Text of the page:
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New findings reveal the surprising role of the cerebellum in rewards and social behaviors



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Press release

Thursday, January 17, 2019

The NIH-funded study attracts new lights on brain circuits linked to affective and social dysfunction.

A new rodent study has shown that the brain cerebellum – known to play a role in engine coordination – also helps control brain reward circuits. The researchers discovered a direct neural connection from the cerebellum to the ventral tegmental (VTA) area of ​​the brain, which is an area well known for being involved in rewarding and coding processing. These findings, published in Science, demonstrates for the first time that the brain of the brain plays a role in controlling reward and social preference behavior and draws new light on critical brain circuits for affective and social dysfunction seen in more psychiatric disorders. The research was funded by the National Institute of Mental Health (NIMH), part of the National Institutes of Health.

This type of research is fundamental to deepening our understanding of how brain activity circuit refers to mental illness, "said Joshua A. Gordon, M.D., Ph.D., director of NIMH. The findings as described in this paper help us find out more about how the brain works, a first key step on the path to developing new treatments.

The cerebellum plays a recognized role in coordinating and regulating motor activity. However, research has also suggested that this area of ​​the brain contributes to a number of non-motor functions. For example, cerebellar abnormalities have been linked to autism, schizophrenia and substance use disorders, and brain activation in the cerebellum was related to motivation, social and emotional behaviors, and rewarding learning, each of which may be interrupted in psychiatric disorders.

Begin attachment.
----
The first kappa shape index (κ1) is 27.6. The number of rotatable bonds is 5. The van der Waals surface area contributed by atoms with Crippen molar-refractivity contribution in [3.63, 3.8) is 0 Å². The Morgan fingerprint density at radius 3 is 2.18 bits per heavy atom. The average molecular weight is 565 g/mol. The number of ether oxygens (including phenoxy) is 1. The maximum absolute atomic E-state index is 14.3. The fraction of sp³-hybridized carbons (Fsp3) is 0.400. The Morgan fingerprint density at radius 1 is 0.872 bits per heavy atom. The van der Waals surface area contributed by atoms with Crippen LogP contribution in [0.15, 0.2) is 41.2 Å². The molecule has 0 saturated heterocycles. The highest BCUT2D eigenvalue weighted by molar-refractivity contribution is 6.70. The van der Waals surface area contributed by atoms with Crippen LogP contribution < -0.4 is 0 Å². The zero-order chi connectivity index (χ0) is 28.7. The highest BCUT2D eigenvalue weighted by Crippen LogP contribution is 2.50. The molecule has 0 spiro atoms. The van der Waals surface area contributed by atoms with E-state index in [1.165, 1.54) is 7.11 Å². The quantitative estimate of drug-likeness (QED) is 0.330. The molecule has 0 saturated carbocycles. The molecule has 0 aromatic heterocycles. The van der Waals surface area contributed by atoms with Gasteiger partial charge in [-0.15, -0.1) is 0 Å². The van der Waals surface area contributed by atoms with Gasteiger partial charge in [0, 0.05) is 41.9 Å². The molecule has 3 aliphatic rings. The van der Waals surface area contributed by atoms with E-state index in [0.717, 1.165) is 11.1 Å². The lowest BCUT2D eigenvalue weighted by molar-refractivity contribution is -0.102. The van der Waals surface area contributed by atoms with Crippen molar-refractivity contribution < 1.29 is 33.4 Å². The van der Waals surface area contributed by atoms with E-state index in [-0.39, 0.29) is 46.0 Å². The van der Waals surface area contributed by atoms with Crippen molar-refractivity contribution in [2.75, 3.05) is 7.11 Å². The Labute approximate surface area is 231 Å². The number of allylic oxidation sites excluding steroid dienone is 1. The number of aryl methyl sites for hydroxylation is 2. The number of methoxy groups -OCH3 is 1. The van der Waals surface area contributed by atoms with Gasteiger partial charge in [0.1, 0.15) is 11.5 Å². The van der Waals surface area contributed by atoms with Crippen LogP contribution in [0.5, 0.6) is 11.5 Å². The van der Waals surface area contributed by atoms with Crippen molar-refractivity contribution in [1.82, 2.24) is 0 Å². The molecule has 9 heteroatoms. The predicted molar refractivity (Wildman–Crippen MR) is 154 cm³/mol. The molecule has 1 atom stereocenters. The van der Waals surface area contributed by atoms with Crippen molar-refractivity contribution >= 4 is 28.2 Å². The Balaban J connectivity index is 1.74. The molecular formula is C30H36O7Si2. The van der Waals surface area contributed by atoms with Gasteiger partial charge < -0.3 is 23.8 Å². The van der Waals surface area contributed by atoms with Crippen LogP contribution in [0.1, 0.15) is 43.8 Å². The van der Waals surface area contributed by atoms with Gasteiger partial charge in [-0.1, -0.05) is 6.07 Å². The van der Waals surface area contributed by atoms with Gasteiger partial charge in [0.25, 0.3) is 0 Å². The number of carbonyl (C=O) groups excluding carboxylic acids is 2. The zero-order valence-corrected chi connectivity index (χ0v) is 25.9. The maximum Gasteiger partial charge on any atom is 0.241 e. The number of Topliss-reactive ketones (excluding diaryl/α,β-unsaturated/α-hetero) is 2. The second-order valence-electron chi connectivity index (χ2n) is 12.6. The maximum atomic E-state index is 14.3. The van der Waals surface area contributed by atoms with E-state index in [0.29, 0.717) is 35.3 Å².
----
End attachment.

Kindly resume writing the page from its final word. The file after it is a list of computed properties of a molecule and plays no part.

These earlier findings have led Kamran Khodakhah, Ph.D., from Albert Einstein College of Medicine in New York, and colleagues asking if there is a direct link between cerebellum and VTA – a brain structure involved in controlling reward behavior and motivation. To examine this, the researchers used a technique called optogenetic, in which animal neurons are genetically modified so that they can be controlled using light pulses. The researchers used this technique in mice, activating neurons in the cerebellum associated with VTA. The researchers found that activation of cerebellar neurons led to an increase in activation in VTA of mice, indicating a working relationship between these two brain structures.

Once the neural link between these two brain structures has been confirmed, researchers have investigated whether the cerebellum feeds to VTA behavior influenced by rewards and social preferences. The researchers placed the mice in a square-shaped open room and used light pulses to activate cerebellar neurons bound to VTA whenever the mice entered a particular part of the room, called the "reward dial". Mice have shown a strong preference for spending the quadrant of rewards, freely choosing to spend more than 70% of their time in the field. In addition, the researchers found that mice were willing to work for activation in this area of ​​the brain and spend time in conditions they would not usually prefer (light vs. darker areas) to receive this activation. Together, the findings suggest that activation of cerebellar projections at VTA is reward for mice and that the cerebellum plays a role in reward-related behaviors.